Growing out collected Scots pine

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Growing out collected Scots pine

Post  Ingvar Nilsson on Mon Nov 10, 2014 12:17 pm

Hi,
I have a scotts pine, pinus sylvestris, collected this spring. It has a pretty massive base and just two smaller branches. I need to grow the tree out for a few years for thickening up the next trunk section but I'm (always) struggling with understanding how pines grow.

This tree has a big, evenly distributed rootflare around the trunk. Originally, this pine grew in a "high rise handlebar"-shape but was mowed several years ago. This didn't kill it - two low shoots must have survived, grew on for a few years and then I found it. Now it looks like this:



Base approx. 12 cm wide, top branch is about 10-15 cm up the trunk. I want to make a short and fat Little tree out of this material.

I need to grow the top branch into a new trunk section, eventually remove the right branch and drastically shorten the old stumps. My concern is keeping the sap-flow. The roots at the time of collection seemed alive all the way arund the trunk and I'm worried I will kill off the right side and/or back of the trunk when I start working on it. Do pines work like Junipers with live veins connecting individual roots to branches or are they more "adaptable"?

Can somebody give advice on how to (try to) keep all of the lowest trunk alive while devellopping the top?

I'm not going to do anything at all with it for another growing season but I know of one more tree just like this I am planning on collecting and it made me think of this tree.


Regards,
Ingvar

Ingvar Nilsson
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Re: Growing out collected Scots pine

Post  Auballagh on Tue Nov 11, 2014 6:31 pm

From what I can tell from your drawing, I would personally think that just about the entire right side of the tree has potentially died off.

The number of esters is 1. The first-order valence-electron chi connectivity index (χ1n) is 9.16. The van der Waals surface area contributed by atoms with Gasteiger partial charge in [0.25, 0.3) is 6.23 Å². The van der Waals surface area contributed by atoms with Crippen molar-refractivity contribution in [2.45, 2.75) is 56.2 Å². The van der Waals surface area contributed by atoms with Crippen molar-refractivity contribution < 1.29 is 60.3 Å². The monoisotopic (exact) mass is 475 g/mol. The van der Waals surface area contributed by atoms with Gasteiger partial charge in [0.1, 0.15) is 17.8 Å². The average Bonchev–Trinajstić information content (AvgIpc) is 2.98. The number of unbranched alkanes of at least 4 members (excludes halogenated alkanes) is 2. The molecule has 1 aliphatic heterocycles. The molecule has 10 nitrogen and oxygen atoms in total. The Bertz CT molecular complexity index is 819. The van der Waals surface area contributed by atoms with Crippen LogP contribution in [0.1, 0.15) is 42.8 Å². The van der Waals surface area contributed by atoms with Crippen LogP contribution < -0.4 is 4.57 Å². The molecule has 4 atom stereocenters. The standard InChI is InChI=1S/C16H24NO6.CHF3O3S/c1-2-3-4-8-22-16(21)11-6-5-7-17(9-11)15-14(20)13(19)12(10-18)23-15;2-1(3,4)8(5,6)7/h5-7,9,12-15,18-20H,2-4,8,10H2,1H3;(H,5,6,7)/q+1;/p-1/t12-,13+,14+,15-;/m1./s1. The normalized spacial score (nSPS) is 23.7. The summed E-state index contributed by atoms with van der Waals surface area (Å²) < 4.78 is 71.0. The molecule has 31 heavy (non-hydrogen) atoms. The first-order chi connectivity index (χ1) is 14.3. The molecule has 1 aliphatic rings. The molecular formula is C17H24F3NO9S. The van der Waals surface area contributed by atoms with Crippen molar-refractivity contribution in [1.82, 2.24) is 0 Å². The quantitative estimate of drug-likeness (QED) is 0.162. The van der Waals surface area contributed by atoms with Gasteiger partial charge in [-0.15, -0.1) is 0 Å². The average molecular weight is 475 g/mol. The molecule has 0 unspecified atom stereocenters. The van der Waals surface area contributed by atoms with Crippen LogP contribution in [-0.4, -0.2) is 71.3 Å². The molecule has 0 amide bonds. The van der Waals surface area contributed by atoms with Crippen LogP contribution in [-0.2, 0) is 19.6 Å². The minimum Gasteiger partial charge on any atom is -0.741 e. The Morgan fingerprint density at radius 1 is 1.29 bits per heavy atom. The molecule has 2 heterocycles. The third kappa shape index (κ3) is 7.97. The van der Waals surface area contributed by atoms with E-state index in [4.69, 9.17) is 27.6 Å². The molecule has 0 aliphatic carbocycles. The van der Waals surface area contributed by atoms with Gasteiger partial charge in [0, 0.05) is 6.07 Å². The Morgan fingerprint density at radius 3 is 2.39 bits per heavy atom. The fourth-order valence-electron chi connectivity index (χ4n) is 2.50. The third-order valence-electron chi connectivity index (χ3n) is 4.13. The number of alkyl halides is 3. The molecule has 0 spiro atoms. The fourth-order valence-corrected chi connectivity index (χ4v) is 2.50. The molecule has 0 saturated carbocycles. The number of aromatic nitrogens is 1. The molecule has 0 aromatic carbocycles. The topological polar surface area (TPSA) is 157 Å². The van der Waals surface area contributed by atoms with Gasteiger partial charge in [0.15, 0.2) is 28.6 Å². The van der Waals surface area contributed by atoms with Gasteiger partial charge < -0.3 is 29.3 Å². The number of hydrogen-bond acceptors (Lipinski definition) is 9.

The other, left side probably has one or more live veins supporting that remaining trunk and foliage mass. But, there is most likely an area of die-back on the left side of the trunk, as well.
If you're curious about this? I believe the best thing to do, is to carefully dig down into the bark and follow the dead trunk wood down to the main trunk. You'll see that way where the dead wood ends, and the live parts of the main trunk actually are.
Unfortunately, it is very doubtful you will have a large trunk like this that is completely alive, with such significant areas of die-back above it. Neutral

Auballagh
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Re: Growing out collected Scots pine

Post  Ingvar Nilsson on Tue Nov 11, 2014 10:37 pm

Auballagh wrote:From what I can tell from your drawing, I would personally think that just about the entire right side of the tree has potentially died off.
The other, left side probably has one or more live veins supporting that remaining trunk and foliage mass.  But, there is most likely an area of die-back on the left side of the trunk, as well.
If you're curious about this?   I believe the best thing to do, is to carefully dig down into the bark and follow the dead trunk wood down to the main trunk.  You'll see that way where the dead wood ends, and the live parts of the main trunk actually are.  
Unfortunately, it is very doubtful you will have a large trunk like this that is completely alive, with such significant areas of die-back above it. Neutral

Thanks for commenting! You're right, peeling off the bark is the only way to know, I'll have do that later, too curioun not to. But don't think the right side is dead (yet) the branch on that side is very much alive and grew a lot this summer.

Ingvar Nilsson
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Re: Growing out collected Scots pine

Post  MKBonsai on Wed Nov 12, 2014 7:58 am

I would just feed and water it and let it grow. And if another one is still in the ground, if possible, I would feed and water that as well for a season or two before digging it up. Strength, if present, will hopefully show up at some point and, with patience, will help survival and make it less likely that working on it will kill it. Ryan Neal has a great video on Pines on YouTube - search for "Ryan Neal Pines Lecture" - he'll tell you all that is needed to know about top development.

Good luck!

JT @ MKBonsai

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